The Timely Death of Victor Blott

“Isn’t it better to die with magic than to live with none?”  

 Presented by Metro Arts & Dead Puppet SocietySue Benner Theatre, Edward St, Brisbane Wednesday, 5 May, 2010 “Isn’t it better to die with magic than to live with none?” This distinctive production asks the kind of question you would only find in make-believe, but the extraordinary puppet-character of Victor Blott conveys a surprising sense of reality.  Described as gothic fairytale for grown-ups, the story set in Victorian times surrounds a little boy born without a heartbeat, Victor Blott. When all around him thought he was dead on arrival, his mother clutched him to her chest and 10 years on he amazingly still lives. His world is a gloomy underground room where he spends most of his time in the company of his loving mother with a breaking heart. Meanwhile, upstairs lives his cold-hearted father, who considers himself an insect expert. The family’s struggle to make ends meet and the father’s curiosity regarding his son’s life motivates him to strike a deal with the local doctor, allowing him to examine Victor. Against Victor’s will and his mother’s wishes, he is probed and prodded by the doctor to lengths that leave the audience gasping.    The magical and disturbing production opened with an impressive shadow performance of Victor’s birth. It was an effective and attention-grabbing technique – a great beginning to the unusual fairy-tale. Skilful and striking lighting design by Whitney Eglington featured prominently throughout the show and was most noteworthy in this scene. Sound design by Guy Gimpel and Tony Brumpton also created the avant-garde feel. A sheet hanging front of stage then came down and the set was revealed. Bold and eye-catching illustrations projected on a screen combined with an emotive narrative set the atmosphere and tone of the play. Then Victor emerged and instantly he connected with the audience. The puppet’s design, which intentionally does not reflect the symmetry of a human, perfectly suited his nature.     David Morton’s successfully produced his vision to combine live performers with puppetry and evoke empathy from the audience. Puppeteers Courtney Stewart, Bianca McIntyre and Anna Straker were the soul of Victor and did a fantastic job of bringing him to life. Elizabeth Millington displayed Victor’s mother’s compassion sincerely however her frustration with her husband was weaker than I would liked. Kieran Law’s performance was also satisfactory however his youthful mannerisms unfortunately diluted the intensity of his role. The dialogue between mother and father was underdeveloped and if enhanced could have provided more of an opportunity for Millington and Law to grow. Chris Veronon was unnerving as the evil and sadistic doctor and his wicked performance was brilliant.  Although the show’s running time is only 70 minutes I was wriggling in my seat a little waiting for the climax because in reality not much actually happens in the lead-up. But it’s the creative way the story is delivered and the emotion it triggers that makes it so good.  It’s great to see this experimental piece come off so well. Worth a look. The Timely Death of Victor Blott is showing until the 22 May, 2010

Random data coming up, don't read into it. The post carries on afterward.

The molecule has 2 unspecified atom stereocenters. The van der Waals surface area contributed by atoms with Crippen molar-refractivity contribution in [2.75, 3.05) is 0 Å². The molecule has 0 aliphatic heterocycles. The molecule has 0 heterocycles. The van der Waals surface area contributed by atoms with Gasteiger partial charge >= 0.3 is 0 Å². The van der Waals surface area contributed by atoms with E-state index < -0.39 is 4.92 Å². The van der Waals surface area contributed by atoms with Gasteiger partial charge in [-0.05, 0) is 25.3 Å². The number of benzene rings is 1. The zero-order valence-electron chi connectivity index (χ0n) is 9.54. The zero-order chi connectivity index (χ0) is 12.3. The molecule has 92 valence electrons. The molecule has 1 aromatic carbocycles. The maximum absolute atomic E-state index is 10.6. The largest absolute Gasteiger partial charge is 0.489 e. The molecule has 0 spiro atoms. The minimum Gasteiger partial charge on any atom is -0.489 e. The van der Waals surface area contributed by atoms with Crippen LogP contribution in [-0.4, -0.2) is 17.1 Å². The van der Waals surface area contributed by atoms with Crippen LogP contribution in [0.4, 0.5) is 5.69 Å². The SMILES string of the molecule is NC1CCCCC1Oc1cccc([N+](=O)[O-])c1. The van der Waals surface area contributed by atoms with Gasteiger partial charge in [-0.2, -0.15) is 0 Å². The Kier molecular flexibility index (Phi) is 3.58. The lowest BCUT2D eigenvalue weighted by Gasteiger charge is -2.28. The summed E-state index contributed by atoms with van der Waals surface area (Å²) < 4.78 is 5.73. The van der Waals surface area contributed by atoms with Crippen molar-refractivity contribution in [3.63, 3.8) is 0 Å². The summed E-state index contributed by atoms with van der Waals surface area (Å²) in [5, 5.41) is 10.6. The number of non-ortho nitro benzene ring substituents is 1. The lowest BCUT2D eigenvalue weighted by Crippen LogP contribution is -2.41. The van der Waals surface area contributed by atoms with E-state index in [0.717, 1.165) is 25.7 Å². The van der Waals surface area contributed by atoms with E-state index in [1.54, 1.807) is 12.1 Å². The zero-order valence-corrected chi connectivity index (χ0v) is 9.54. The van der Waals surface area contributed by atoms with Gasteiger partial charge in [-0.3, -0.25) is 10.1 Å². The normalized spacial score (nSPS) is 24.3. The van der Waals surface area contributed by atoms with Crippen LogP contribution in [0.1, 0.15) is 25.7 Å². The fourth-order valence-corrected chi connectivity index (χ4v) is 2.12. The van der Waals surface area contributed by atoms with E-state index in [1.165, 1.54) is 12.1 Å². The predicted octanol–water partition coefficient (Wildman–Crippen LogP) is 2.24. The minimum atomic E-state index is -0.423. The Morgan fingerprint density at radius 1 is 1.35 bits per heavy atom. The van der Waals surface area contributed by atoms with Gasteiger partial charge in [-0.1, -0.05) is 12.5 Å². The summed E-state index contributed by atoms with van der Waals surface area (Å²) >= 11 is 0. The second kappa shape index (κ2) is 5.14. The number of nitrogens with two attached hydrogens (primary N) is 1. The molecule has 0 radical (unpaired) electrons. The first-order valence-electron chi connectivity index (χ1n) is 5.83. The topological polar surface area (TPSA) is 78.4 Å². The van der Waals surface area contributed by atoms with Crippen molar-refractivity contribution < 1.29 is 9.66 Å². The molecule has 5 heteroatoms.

Anne-Marie Peard

Anne-Marie spent many years working with amazing artists at arts festivals all over Australia. She's been a freelance arts writer for the last 10 years and teaches journalism at Monash University.

Anne-Marie Peard

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